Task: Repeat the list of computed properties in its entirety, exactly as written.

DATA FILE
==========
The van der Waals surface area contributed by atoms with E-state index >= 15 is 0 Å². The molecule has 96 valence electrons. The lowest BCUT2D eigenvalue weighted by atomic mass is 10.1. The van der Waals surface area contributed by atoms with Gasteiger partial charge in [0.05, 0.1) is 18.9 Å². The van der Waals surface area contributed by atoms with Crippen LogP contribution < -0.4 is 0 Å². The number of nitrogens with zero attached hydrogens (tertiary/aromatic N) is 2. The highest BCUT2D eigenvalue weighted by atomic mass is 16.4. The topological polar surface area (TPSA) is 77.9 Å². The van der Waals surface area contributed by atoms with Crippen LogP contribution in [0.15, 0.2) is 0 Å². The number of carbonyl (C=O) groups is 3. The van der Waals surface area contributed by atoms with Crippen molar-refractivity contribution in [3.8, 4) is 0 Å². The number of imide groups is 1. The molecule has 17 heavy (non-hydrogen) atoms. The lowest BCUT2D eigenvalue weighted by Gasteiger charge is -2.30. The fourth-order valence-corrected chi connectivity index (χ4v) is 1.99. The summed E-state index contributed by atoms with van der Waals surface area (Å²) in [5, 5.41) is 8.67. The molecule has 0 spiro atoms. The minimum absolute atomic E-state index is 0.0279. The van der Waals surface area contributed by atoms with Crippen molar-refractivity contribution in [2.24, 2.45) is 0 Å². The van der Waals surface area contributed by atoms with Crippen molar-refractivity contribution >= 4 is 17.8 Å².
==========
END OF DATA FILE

The van der Waals surface area contributed by atoms with E-state index >= 15 is 0 Å². The molecule has 96 valence electrons. The lowest BCUT2D eigenvalue weighted by atomic mass is 10.1. The van der Waals surface area contributed by atoms with Gasteiger partial charge in [0.05, 0.1) is 18.9 Å². The van der Waals surface area contributed by atoms with Crippen LogP contribution < -0.4 is 0 Å². The number of nitrogens with zero attached hydrogens (tertiary/aromatic N) is 2. The highest BCUT2D eigenvalue weighted by atomic mass is 16.4. The topological polar surface area (TPSA) is 77.9 Å². The van der Waals surface area contributed by atoms with Crippen LogP contribution in [0.15, 0.2) is 0 Å². The number of carbonyl (C=O) groups is 3. The van der Waals surface area contributed by atoms with Crippen molar-refractivity contribution in [3.8, 4) is 0 Å². The number of imide groups is 1. The molecule has 17 heavy (non-hydrogen) atoms. The lowest BCUT2D eigenvalue weighted by Gasteiger charge is -2.30. The fourth-order valence-corrected chi connectivity index (χ4v) is 1.99. The summed E-state index contributed by atoms with van der Waals surface area (Å²) in [5, 5.41) is 8.67. The molecule has 0 spiro atoms. The minimum absolute atomic E-state index is 0.0279. The van der Waals surface area contributed by atoms with Crippen molar-refractivity contribution in [2.24, 2.45) is 0 Å². The van der Waals surface area contributed by atoms with Crippen molar-refractivity contribution >= 4 is 17.8 Å².